At a Glance
Set as far into the Amazon Rainforest as any non-expeditionary traveler could ever hope to reach, Anavilhanas Lodge melds into its surroundings without sacrificing luxury.
- The hammock banks spread around the property for easy immersion into the sounds of the rainforest
- The acidic water of the Rio Negro which make the area mosquito-free
- The variety of rainforest activities, making you feel like a true explorer
There’s an allure in the inaccessible. It drives people to climb mountains, to seek out the deep ocean and to forge through ice to the poles. The deep rainforest is typically included in such regard: the actual, original Heart of Darkness. But Anavilhanas Lodge makes the inaccessible accessible, providing a safari-like foray into the Amazon without the uncomfortable trappings of an expedition.
The lodge is located three hours outside of Manaus, deep along the Amazon’s largest tributary, the Rio Grande. Anavilhanas is famous for being the largest river archipelago in the world, with hundreds of islands across its 13-mile-wide stretch.
The lodge itself is like something out of the Swiss Family Robinson—made of bamboo and local wood, nestled into the trees just high enough to stay above the waterline in the high-water season. The 23 cabins stretch out in a line along the banks, though the changing water levels push them further back, blocking views of the river. For that, guests must visit either the gorgeous infinity pool or—for the more adventurous swimmers—the floating dock in the pitch-black water of the Rio Negro itself, where you can’t see anything more than a foot below the surface.
The water color comes from the tannins in the vegetation that essentially turn the whole river the color of tea. It also affects the pH levels, and that comes with its own benefits: the acidic water doesn’t allow mosquitoes to breed, thus keeping the entire lodge free of biting insects (though there are, of course, snakes, frogs, and other wildlife to keep you company, this is the Amazon, afterall).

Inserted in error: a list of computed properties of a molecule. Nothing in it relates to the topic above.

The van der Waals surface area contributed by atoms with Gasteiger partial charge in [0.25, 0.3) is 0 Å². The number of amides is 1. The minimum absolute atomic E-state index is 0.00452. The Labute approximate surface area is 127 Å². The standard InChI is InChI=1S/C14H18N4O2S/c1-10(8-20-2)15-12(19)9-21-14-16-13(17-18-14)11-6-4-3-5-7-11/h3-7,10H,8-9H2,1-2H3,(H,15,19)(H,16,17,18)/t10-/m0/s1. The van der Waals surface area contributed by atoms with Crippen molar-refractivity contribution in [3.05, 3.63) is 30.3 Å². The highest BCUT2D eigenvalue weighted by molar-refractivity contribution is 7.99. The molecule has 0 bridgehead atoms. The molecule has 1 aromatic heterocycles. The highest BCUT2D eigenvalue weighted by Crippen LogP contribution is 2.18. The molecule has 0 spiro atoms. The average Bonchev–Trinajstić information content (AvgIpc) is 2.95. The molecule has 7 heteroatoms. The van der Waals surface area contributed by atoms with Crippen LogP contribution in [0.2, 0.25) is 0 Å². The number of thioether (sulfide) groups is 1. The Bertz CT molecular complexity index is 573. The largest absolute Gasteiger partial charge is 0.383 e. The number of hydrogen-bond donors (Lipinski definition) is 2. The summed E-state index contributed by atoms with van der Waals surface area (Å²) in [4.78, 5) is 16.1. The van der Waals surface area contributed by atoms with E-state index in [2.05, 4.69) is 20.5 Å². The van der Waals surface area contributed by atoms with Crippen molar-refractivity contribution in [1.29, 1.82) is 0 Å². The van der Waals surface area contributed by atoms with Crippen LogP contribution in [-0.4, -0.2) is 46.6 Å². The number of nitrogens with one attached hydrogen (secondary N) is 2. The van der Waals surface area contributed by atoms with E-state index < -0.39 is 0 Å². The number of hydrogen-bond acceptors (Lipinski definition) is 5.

The true draw of the lodge, though, is exploring the surrounding wild nature. The guides employed there have decades of experience living in the rainforest, and many having spent time with uncontacted tribes, obtaining local knowledge of the fauna and flora invisible to the untrained eye. Guides lead you on walking tours through the jungle and boating tours through the river. During high water season, when the Amazon breaks its banks and floods the surrounding forest, these boat trips become ethereal nightly journeys, floating silently across the mirrored surface, unclear where the canopy ends and the water begins.
Being this remote doesn’t come easy, though. Anavilhanas is as far away from the other draws of the country—Rio, Bahia, São Paulo—as one can get, and with that the conveniences of the big cities. But for the intrepid traveler who wants more from their trip than beaches and samba, it’s well worth the journey.
Who Should Stay
Anavilhanas is perfect for couples and families with older children who are looking to sacrifice a modicum—just a modicum, mind you—of comfort for the adventurous experience that comes with the deep jungle.
Written by Colin Heinrich